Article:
BMW keen to tap electric vehicle market in ASEAN

|     Ishan Ibrahim     |

THE BMW World of Passion and Joy motoring event held at Suntec Singapore International Convention and Exhibition Centre in Singapore from August 25 to 26, 2018, was a sterling success that showcased an impressive array of technologically advanced, stylishly designed and exciting vehicles from premium automobile manufacturer BMW.

But prior to the kicking off of the event, members of the regional media were treated to a welcoming dinner attended by senior officials from BMW Asia.

The informal event, held at a private function room at the prestigious Pan Pacific Hotel, Singapore, was made all the more memorable by charismatic hosts Suzanna Othman and Francis from BMW Asia.

A sumptuous spread awaited the dinner guests, but before they could tuck into it, Head of Product Management of the BMW i Dr Alexander Kotouc, delivered his welcoming speech.

Dr Kotouc noted that the product management responsibilities of the BMW i brand at the BMW Group lay with him, and that the BMW i represents a think tank and incubator for new ideas and technologies.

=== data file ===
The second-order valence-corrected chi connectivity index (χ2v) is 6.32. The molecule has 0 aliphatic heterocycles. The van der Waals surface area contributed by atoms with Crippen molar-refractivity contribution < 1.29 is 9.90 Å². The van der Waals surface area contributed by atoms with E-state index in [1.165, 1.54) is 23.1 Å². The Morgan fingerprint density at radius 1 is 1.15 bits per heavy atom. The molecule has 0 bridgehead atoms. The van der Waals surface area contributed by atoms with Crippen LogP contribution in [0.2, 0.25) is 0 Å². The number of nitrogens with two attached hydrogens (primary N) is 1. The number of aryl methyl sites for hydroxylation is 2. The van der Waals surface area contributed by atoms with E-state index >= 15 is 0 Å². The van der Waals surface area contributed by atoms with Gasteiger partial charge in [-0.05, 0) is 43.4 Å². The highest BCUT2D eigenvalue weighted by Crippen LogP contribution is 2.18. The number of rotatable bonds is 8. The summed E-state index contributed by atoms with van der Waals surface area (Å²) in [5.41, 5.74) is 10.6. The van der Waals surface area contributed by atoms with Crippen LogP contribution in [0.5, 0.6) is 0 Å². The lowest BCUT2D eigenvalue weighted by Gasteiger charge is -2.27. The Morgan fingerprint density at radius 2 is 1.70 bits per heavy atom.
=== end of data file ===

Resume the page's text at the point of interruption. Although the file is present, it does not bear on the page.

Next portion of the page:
“The BMW i is unlike any other think tank that just produces ideas or shiny concepts that people can see at motor shows, but has a clear goal. Its goal is to bring electro-mobility and visionary mobility to the masses and achieve mass market success,” he said.

Head of Product Management of the BMW i Dr Alexander Kotouc. – IHSAN IBRAHIM

“For nearly 10 years BMW i has been successful with respect to this objective.”

Dr Kotouc also talked at length about the efforts of BMW to introduce electric vehicles (EV) and plug-in hybrid electric vehicles (PHEVs) to and achieve success in markets such as Singapore, Malaysia, Thailand and Indonesia.

In this context, he said that Malaysia has the potential to be the “Norway of Asia”; Norway is the world leader in electric car usage, with a market concentration of 21.5 registered plug-in cars per 1,000 people as of July 2016 – over 14 times higher than the figure for the United States.

“Within less than 10 years the majority of cars on Norway’s roads have changed from being combustion-driven to being electrified,” he explained further.

Dr Kotouc additionally emphasised that visionary mobility can be a global success if three things come together: firstly, the car manufacturers need to build highly emotional and fully functional electrified vehicles that customers desire to drive; secondly, energy providers, communities, cities and governments alike must believe in this changing mobility and render their support through the implementation a charging infrastructure that enables people to use electro-mobility on a daily basis; thirdly, customers who on a daily basis use mobility need to change their patterns and attitude toward new mobility solutions as well to make that change in reality.